Oracle CEO Mark Hurd is known as an avid tennis fan and supporter of the sport’s development, having played in college at Baylor University. At the Collision Conference last week in New Orleans, Hurd discussed the similar challenges facing tennis players and top corporate executives.

“I like this sport because tennis teaches that you’re out there by yourself,” said Hurd, who was interviewed on stage by CNBC reporter Aditi Roy. “Tennis is like being CEO: You can’t call time out, you can’t bring in a substitute,” Hurd said. “Tennis is a space where you have to go out every day, rain or shine, and you’ve got to perform. It’s just like the business world.”

Performance returned to the center of the conversation when Roy asked about Oracle’s acquisition strategy. Hurd noted that Oracle’s leadership team gives intense scrutiny to acquisitions of any size. “We don’t go out of our way to spend money — it’s our shareholder’s money,” he said. “We also think about dividends and buying stock back.”

When it comes to mergers and acquisitions, Oracle is driven by three top criteria, Hurd said. “First, the company has to fit strategically with where we are going,” he said. “Second, it has to make fiscal sense. And third, we have to be able to effectively run the acquisition.”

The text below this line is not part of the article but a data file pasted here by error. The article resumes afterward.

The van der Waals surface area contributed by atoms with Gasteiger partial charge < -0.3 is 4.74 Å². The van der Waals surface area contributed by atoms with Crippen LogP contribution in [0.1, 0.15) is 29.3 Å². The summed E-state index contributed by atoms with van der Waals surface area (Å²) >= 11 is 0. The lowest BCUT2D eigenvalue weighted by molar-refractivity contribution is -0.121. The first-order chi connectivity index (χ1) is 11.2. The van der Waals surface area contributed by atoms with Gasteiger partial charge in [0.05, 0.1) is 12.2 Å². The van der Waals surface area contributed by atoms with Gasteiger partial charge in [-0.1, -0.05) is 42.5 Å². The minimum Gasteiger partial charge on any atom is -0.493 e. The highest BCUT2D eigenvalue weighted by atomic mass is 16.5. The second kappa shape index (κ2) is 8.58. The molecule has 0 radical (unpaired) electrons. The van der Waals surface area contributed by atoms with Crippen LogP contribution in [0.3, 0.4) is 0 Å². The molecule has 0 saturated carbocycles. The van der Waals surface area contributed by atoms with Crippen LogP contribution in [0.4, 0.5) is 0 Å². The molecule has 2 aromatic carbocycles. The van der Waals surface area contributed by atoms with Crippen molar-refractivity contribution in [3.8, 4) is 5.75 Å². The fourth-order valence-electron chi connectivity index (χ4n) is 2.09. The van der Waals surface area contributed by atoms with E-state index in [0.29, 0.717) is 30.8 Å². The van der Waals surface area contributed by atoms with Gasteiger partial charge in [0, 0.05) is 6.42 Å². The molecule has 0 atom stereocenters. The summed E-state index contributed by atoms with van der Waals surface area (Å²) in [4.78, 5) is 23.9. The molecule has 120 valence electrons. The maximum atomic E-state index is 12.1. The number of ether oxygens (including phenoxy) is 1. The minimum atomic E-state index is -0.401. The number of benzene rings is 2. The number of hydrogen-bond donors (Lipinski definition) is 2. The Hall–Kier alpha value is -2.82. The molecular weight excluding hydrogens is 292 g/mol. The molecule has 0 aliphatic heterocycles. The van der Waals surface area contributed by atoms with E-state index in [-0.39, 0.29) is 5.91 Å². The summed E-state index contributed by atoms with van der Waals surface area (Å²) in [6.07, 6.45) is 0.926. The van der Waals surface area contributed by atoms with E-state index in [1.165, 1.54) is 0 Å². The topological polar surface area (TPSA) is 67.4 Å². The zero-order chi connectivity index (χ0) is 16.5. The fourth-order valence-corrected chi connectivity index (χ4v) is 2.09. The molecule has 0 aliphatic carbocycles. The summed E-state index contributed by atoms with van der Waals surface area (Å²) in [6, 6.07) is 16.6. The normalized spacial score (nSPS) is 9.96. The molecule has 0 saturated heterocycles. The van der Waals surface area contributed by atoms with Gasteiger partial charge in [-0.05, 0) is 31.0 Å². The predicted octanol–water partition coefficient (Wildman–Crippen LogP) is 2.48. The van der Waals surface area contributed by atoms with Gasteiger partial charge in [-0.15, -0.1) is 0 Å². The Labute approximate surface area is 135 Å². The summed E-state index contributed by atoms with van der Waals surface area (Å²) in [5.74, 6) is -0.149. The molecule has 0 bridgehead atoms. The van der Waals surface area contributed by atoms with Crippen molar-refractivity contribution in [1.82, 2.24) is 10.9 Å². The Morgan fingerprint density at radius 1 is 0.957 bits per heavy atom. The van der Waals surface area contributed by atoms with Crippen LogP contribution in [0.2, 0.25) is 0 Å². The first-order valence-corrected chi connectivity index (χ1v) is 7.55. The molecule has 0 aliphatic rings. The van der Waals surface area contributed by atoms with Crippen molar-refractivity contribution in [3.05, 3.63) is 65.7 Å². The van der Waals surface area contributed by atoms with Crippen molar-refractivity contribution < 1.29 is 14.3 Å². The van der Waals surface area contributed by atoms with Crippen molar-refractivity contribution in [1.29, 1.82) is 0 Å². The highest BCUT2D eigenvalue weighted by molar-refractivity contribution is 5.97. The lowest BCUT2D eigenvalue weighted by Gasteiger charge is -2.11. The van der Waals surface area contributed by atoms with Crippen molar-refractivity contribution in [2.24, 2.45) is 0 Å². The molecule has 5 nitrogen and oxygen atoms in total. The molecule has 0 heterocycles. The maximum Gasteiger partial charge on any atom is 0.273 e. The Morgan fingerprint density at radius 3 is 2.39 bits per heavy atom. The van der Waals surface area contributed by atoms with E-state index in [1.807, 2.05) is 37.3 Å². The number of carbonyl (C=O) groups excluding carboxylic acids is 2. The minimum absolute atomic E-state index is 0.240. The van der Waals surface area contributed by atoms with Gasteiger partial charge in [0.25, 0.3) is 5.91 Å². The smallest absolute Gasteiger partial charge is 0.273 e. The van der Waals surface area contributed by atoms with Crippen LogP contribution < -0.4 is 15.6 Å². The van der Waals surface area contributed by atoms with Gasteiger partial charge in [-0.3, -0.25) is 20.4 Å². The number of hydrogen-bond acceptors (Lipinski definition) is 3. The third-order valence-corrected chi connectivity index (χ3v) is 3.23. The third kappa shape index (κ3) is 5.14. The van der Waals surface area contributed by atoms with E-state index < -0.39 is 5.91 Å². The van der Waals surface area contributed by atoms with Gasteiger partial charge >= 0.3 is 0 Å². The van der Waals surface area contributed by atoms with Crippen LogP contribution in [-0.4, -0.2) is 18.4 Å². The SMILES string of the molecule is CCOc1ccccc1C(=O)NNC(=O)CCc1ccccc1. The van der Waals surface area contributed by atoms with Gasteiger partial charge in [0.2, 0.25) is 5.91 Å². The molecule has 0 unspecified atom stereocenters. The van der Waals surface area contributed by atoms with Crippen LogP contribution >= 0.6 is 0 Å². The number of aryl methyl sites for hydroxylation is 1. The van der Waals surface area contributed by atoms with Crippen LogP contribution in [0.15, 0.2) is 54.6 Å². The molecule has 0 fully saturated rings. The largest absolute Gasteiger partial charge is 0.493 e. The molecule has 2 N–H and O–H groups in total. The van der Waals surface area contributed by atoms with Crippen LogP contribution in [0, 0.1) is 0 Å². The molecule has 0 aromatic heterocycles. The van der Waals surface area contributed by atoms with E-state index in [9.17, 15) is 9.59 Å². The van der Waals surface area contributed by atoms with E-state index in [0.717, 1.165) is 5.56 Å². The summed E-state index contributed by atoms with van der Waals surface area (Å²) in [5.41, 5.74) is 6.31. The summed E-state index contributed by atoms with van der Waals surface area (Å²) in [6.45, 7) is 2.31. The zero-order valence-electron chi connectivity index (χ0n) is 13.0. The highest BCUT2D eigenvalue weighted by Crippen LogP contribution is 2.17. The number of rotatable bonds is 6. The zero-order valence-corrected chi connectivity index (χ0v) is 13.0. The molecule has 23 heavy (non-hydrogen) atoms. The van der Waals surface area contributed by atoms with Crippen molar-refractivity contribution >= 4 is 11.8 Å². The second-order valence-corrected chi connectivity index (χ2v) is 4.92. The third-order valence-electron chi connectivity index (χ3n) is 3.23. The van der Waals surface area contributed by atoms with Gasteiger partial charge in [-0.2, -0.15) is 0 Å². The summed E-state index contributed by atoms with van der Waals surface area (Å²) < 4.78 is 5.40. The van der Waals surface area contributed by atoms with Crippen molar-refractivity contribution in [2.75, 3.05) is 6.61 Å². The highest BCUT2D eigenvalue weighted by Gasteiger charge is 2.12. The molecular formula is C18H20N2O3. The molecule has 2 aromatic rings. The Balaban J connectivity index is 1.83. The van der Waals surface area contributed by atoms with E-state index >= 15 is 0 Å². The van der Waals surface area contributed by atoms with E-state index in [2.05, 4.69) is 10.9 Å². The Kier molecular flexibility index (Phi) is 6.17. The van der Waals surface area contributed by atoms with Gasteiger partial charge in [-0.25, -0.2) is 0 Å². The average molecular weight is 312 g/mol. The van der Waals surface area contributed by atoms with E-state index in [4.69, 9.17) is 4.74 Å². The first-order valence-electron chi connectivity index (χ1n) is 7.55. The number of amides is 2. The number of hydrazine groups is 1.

Hurd emphasized that he’s focused on the future, not a company’s past performance. “We are looking for companies that will be part of things 5 or 10 years from now, not 5 or 10 years ago,” he said. “We want to move forward, in platforms and applications.”

To a large extent, that future includes artificial intelligence. Hurd was quick to say, “I’m not looking for someone to say, ‘I have an AI solution in the cloud, come to me.’” Rather, Oracle wants to be able to integrate AI directly into its applications, in a way that gives customers clear business returns.

He used the example of employee recruitment. “We recruit 2,000 college students today. It used to be done manually, but now we use machine learning and algorithms to figure out where to source people.” Not only does the AI help find potential employees, but it can help evaluate whether the person would be successful at Oracle. “We could never have done that before,” Hurd added.

Read more about what Hurd said at Collision, including his advice for aspiring CEOs, in my story for Forbes, “Mark Hurd On The Perfect Sport For CEOs — And Other Leadership Insights.”

You can also watch the 20-minute entire interview here.

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